Testimony of the Real Estate Board of New York Before the Board of Standards and Appeals in Opposition to Calendar No. 2017-285-A, 200 Amsterdam Avenue

Regarding an application pursuant to section 666.7(a) of the New York City Charter to revoke building permit No. 122887224-01-NB (the permit) issued by the New York City Department of Buildings

The Real Estate Board of New York (REBNY) is strongly opposed to the application before the Board of Standards and Appeals (BSA) that would reverse the previously issued building permit for a new development on property located at 200 Amsterdam (Block 1158, Lot 133) in the Upper West Side, Borough of Manhattan.

The City’s as-of-right framework embodied in its Zoning Resolution is meant to encourage predictability in an industry where financing needs predictability especially when market conditions can be so unpredictable. While it is appropriate to allow a forum for disagreement, it would be highly inappropriate for the BSA or any city agency to overturn 40 years of consistent interpretation and applicability of the definition of the zoning lot, and in turn the practice of site assembly and as-of-right development, to stem the frustration and consternation over a particular project in a particular neighborhood.

In the current case before the BSA regarding the zoning lot for 200 Amsterdam, it important to note that the building permit was only granted after an exhaustive Department of Buildings (DOB) review. That review began in September of 2016 and was followed by a subsequent rigorous audit. It was only then that the DOB issued a building permit in September 2017 permitting 200 Amsterdam to move forward as-of right, rejecting a challenge through its own appeals process that the composition of its zoning lot was improper.

DOB’s decision was based on its recognition that it had for almost 40 years consistently interpreted the Zoning Resolution in a way that permitted the kind of zoning lot on which 200 Amsterdam is based.  This interpretation was reflected in a definitive Departmental Memorandum, at least 15 permanent Certificate of Occupancy (CofO) approvals, including for three already completed buildings located at 170 Amsterdam Avenue, 180 Amsterdam Avenue, and 200 West End Avenue with essentially the same zoning and on the same block, and the acceptance of this view by the City Planning Commission, the Board of Estimate and the City Council.  Current ownership (SJP Properties and Mitsui Fudosan) was aware of and relied on the Department’s long standing zoning interpretation and its practices when it purchased the 200 Amsterdam property, with its development rights having been assembled by previous ownership.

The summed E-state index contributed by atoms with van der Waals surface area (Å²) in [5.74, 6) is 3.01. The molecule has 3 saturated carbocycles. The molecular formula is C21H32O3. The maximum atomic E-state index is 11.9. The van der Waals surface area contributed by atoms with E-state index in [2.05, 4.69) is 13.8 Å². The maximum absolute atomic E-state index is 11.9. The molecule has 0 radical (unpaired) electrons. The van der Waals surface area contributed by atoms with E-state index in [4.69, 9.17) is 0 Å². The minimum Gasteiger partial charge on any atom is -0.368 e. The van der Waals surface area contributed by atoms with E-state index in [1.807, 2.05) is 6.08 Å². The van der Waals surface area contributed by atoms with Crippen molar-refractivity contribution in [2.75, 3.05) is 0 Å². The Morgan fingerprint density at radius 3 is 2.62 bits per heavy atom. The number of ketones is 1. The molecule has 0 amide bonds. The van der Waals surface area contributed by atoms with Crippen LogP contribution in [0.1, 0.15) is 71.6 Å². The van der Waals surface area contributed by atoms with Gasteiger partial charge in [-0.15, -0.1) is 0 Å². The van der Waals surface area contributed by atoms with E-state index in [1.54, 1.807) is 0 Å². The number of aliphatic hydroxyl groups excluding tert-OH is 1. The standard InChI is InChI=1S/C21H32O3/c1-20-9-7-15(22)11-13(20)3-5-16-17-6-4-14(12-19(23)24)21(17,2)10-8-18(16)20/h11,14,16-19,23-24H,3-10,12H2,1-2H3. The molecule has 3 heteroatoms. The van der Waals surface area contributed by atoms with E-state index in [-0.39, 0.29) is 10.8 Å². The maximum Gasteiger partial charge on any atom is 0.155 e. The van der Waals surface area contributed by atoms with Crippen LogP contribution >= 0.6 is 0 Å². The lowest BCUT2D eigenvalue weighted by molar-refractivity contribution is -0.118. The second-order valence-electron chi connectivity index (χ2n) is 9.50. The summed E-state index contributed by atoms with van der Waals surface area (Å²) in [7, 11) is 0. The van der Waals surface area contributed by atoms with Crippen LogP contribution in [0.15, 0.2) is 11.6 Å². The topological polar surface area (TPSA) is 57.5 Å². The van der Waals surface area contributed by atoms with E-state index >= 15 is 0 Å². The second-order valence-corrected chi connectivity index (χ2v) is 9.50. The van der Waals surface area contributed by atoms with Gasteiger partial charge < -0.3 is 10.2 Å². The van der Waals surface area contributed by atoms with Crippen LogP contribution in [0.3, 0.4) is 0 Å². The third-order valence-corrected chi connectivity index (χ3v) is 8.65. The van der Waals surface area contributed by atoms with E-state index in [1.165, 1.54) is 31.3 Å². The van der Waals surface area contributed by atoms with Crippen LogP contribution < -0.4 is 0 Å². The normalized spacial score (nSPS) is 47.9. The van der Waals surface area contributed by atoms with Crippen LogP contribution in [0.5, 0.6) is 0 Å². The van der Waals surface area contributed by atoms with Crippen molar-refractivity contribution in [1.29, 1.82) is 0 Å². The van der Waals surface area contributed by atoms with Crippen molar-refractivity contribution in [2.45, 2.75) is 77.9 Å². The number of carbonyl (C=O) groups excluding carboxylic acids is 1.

Real property taxes have been the cornerstone of our City’s budget—funding police officers, firefighters, and public school teachers.  This tax has seen enormous and beneficial growth as a result of new development throughout the city.  This beneficial new development is possible as a result of our as-of-right zoning framework.  It is this framework which has attracted builders, investors and lenders to fund new housing to serve our city’s growing population.  The pursuit of this frivolous claim after thorough and time consuming review is an attempt to undermine the as-of-right framework of our zoning resolution, jeopardizes new development and ultimately will undermine the growth of the city’s tax base.

The interpretation of our zoning laws should be objective and rational and not be subject to political whim or subjective criteria advanced by community groups who simply don’t like the results of a lawfully approved project. The current BSA claim is based on a faulty interpretation of the Zoning Resolution’s definition of “zoning lot.”  It is without merit and should be dismissed expeditiously and thwart further efforts to use this forum as a way to stop projects communities don’t like.